Furikake chex mix, like any chex mix recipe, is pretty much foolproof.
The key is to choose dry ingredients which taste good to you.
Use Cheerios if you love Cheerios, don't use pretzels
if you hate pretzels.
That way the worst that can happen is it tastes like it's not mixed
uniformly (which can easily happen if it's your first time making it),
but it still tastes ok.
If it's for a wide audience, go with a "safe" combination of dry ingredients
(like the above list), and maybe go a little lighter on the furikake.
The above recipe is the result of many trials tailored to meet several
requirements, the primary one being the capacity of my large 17x12x2
rectangular roasting pan(!).
First I found several recipes on the internet at the following sites:
I eyeballed them, then picked the first one on the list as a starting point.
The next step was to choose the dry ingredients.
I wanted to use Bugles, but they're really hard
to find in our local supermarkets.
In addition to taste, another consideration is volume relative to my
aforementioned rectangular pan.
It turns out one 14.5oz box of Honeycomb
cereal, one 12oz box of Crispix cereal, and one 9oz bag of Synder's
butter snaps pretzels will make two panfuls of dry ingredients.
I initially tried a half recipe for the syrup ingredients. It was ok, but
was not quite enough for the selected dry ingredients, plus it was too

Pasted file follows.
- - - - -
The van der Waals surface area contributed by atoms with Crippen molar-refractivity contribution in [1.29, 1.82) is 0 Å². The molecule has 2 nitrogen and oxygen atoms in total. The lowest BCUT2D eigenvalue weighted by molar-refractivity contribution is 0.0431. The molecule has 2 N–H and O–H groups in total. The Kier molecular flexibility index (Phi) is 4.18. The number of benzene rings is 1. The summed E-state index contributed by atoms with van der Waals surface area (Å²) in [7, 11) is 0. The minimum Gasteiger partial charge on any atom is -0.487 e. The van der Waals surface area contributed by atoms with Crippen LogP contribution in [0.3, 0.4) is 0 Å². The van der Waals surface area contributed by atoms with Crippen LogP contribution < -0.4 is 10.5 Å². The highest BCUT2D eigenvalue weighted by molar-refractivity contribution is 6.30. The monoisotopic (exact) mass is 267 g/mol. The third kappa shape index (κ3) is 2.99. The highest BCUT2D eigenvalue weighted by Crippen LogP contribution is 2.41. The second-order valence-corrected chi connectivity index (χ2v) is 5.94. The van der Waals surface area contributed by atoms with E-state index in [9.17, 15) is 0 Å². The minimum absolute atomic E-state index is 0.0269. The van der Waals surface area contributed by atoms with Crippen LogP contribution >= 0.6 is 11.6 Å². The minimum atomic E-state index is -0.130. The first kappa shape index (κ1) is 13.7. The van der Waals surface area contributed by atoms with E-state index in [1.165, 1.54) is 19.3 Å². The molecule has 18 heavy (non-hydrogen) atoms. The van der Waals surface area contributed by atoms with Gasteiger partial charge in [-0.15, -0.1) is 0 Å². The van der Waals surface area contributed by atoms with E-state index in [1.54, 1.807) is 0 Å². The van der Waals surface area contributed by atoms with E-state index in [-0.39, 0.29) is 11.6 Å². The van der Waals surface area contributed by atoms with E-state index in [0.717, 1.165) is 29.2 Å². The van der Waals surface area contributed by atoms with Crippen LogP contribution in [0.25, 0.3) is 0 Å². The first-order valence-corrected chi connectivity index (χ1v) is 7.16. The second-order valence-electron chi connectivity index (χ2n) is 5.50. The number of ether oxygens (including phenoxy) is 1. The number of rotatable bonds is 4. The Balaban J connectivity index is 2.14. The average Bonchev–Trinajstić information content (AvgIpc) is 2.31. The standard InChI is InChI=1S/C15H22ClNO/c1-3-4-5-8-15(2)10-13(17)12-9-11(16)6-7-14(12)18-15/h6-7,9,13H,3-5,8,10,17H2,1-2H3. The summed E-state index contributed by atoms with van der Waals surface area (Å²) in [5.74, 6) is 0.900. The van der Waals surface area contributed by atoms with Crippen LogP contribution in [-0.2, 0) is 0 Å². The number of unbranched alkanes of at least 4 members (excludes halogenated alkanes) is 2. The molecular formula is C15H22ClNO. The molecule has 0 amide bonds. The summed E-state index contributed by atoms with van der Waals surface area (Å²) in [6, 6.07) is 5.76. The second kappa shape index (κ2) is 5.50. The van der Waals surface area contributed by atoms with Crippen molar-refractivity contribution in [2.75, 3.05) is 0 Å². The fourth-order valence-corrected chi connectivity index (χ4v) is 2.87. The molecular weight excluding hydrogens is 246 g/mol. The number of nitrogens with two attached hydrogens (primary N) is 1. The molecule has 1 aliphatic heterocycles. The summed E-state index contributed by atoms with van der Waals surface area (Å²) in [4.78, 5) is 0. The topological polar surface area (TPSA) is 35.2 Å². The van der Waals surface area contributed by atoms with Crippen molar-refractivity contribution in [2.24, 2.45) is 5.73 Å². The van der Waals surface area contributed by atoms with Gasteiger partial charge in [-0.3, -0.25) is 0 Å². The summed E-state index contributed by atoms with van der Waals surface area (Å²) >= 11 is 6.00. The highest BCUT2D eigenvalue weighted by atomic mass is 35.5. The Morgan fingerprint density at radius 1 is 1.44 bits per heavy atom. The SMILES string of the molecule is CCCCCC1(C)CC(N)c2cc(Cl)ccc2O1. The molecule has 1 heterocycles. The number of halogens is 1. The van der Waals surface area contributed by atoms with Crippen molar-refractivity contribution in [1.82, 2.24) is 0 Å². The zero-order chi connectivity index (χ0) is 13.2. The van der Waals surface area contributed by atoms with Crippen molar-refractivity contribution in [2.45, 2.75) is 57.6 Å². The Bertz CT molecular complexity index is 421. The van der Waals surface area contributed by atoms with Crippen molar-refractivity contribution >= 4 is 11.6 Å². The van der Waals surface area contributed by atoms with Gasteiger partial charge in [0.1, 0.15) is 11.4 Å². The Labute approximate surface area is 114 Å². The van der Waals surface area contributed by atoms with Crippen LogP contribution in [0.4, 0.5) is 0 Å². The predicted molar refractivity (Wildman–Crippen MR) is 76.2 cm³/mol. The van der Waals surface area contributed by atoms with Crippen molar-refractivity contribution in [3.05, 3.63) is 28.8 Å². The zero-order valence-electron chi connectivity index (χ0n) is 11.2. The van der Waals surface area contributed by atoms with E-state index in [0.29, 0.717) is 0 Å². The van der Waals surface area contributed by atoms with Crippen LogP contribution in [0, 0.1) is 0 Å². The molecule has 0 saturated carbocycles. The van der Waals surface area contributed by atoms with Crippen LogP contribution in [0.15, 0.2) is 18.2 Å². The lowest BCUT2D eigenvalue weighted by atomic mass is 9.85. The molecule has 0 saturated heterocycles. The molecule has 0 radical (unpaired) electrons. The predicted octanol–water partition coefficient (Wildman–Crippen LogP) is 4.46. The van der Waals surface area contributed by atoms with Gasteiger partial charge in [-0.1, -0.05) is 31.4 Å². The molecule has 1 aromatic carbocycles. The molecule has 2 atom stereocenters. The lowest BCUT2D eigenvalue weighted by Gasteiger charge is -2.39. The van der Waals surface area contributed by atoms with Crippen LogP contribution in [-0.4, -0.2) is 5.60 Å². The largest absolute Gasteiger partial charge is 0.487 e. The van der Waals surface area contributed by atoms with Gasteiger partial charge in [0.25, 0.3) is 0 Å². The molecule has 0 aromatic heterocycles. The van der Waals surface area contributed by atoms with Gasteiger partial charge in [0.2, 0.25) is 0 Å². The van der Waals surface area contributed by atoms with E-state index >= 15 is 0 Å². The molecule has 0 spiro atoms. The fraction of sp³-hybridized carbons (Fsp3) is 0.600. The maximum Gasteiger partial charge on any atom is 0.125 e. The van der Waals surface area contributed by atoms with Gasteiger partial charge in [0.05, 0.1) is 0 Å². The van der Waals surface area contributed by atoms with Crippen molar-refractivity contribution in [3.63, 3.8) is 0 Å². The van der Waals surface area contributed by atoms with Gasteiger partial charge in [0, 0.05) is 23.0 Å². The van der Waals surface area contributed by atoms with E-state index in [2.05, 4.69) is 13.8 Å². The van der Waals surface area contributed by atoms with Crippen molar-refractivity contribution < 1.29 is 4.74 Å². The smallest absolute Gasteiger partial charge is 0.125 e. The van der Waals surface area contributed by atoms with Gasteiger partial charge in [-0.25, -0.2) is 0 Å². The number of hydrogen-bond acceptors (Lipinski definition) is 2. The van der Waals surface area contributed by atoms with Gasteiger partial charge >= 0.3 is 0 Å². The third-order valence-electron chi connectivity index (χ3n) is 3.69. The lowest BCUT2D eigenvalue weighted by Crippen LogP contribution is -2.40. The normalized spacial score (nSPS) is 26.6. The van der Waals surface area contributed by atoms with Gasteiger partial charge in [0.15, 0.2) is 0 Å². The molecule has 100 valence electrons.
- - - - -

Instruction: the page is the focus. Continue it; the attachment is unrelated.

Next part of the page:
strong on shoyu and too light on butter and sweetness.
Also, I thought one whole bottle of furikake was too strong.
The honey roasted nuts were a later addition.
Still later I tried adding a third box of cereal, to add another taste and
to make three panfuls of mix instead of two.
I increased the butter from 1.25 to 1.33 sticks, to evenly divide a 4-pack
of butter (maybe I've been watching too much Paula Deen!).
We thought Cheerios came out better than Rice Chex.
Some final hints:
- if you're not sure what kind of furikake to get (or even
what it is), I would
recommend sticking with a simple flavor.
Using a fishy flavor (sake, katsuo,
kozakana, ebi) will probably taste strange, and I shudder to think
how natto (fermented soy bean) furikake chex mix would taste!
Nori Furikake is a good choice.
JFC Nori Goma Furikake (pictured above), is great with rice but
has long strips of nori (seaweed) which glom onto the pretzel grids.
- if you're heating the syrup in a microwave oven, watch carefully to
avoid the butter frothing up out of the container (*)
- the easiest way to measure the dry ingredients is using a scale.
If you don't have one, here are the approximate measurements:
5½C Honeycomb, 4C Crispix, 5C Cheerios or Rice Chex, 1¾C pretzels.
- to more evenly coat the ingredients:
- start with just the cereals and add the syrup in several applications.
For each application use a large wooden spoon to drizzle the syrup
evenly over the dry ingredients then mix thoroughly.
- next mix in the furikake in several applications
- mix in the pretzel squares and honey roasted peanuts last
- the honey roasted coating may be gone from the peanuts by the end of the
baking process, but it ends up in the chex mix so it's all good!
- after the baking is done, be sure to stir/loosen the mix in the pan
while it is still warm (before it hardens into a solid mass)
- make sure the oven is set to "bake" not "broil" (*)
(*) don't ask me how I know